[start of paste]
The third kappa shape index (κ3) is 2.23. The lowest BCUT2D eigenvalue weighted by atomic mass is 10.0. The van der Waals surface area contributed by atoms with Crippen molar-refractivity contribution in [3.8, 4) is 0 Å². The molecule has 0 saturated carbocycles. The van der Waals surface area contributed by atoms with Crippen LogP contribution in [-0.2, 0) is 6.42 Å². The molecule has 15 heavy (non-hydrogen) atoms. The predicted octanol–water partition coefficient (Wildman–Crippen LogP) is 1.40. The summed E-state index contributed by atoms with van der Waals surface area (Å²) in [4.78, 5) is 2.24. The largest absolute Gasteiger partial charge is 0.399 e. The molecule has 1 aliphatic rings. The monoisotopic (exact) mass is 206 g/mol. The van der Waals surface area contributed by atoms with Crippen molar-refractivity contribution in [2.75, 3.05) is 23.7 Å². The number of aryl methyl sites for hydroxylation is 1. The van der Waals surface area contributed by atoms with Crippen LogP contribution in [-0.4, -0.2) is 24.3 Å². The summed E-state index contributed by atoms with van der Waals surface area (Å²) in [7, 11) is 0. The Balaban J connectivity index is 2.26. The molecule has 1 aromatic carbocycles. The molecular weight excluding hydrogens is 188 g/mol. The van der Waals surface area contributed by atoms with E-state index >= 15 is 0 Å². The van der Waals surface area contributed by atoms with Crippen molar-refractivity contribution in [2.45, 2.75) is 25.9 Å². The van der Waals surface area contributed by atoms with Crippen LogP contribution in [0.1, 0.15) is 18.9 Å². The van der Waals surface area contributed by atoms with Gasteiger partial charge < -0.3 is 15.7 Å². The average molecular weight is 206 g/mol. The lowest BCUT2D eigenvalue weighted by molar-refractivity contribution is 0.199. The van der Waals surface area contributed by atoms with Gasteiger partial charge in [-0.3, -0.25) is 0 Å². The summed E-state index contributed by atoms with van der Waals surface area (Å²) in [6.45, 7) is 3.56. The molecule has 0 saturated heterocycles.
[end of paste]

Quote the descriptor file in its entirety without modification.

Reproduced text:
The third kappa shape index (κ3) is 2.23. The lowest BCUT2D eigenvalue weighted by atomic mass is 10.0. The van der Waals surface area contributed by atoms with Crippen molar-refractivity contribution in [3.8, 4) is 0 Å². The molecule has 0 saturated carbocycles. The van der Waals surface area contributed by atoms with Crippen LogP contribution in [-0.2, 0) is 6.42 Å². The molecule has 15 heavy (non-hydrogen) atoms. The predicted octanol–water partition coefficient (Wildman–Crippen LogP) is 1.40. The summed E-state index contributed by atoms with van der Waals surface area (Å²) in [4.78, 5) is 2.24. The largest absolute Gasteiger partial charge is 0.399 e. The molecule has 1 aliphatic rings. The monoisotopic (exact) mass is 206 g/mol. The van der Waals surface area contributed by atoms with Crippen molar-refractivity contribution in [2.75, 3.05) is 23.7 Å². The number of aryl methyl sites for hydroxylation is 1. The van der Waals surface area contributed by atoms with Crippen LogP contribution in [-0.4, -0.2) is 24.3 Å². The summed E-state index contributed by atoms with van der Waals surface area (Å²) in [7, 11) is 0. The Balaban J connectivity index is 2.26. The molecule has 1 aromatic carbocycles. The molecular weight excluding hydrogens is 188 g/mol. The van der Waals surface area contributed by atoms with E-state index >= 15 is 0 Å². The van der Waals surface area contributed by atoms with Crippen molar-refractivity contribution in [2.45, 2.75) is 25.9 Å². The van der Waals surface area contributed by atoms with Crippen LogP contribution in [0.1, 0.15) is 18.9 Å². The van der Waals surface area contributed by atoms with Gasteiger partial charge < -0.3 is 15.7 Å². The average molecular weight is 206 g/mol. The lowest BCUT2D eigenvalue weighted by molar-refractivity contribution is 0.199. The van der Waals surface area contributed by atoms with Gasteiger partial charge in [-0.3, -0.25) is 0 Å². The summed E-state index contributed by atoms with van der Waals surface area (Å²) in [6.45, 7) is 3.56. The molecule has 0 saturated heterocycles.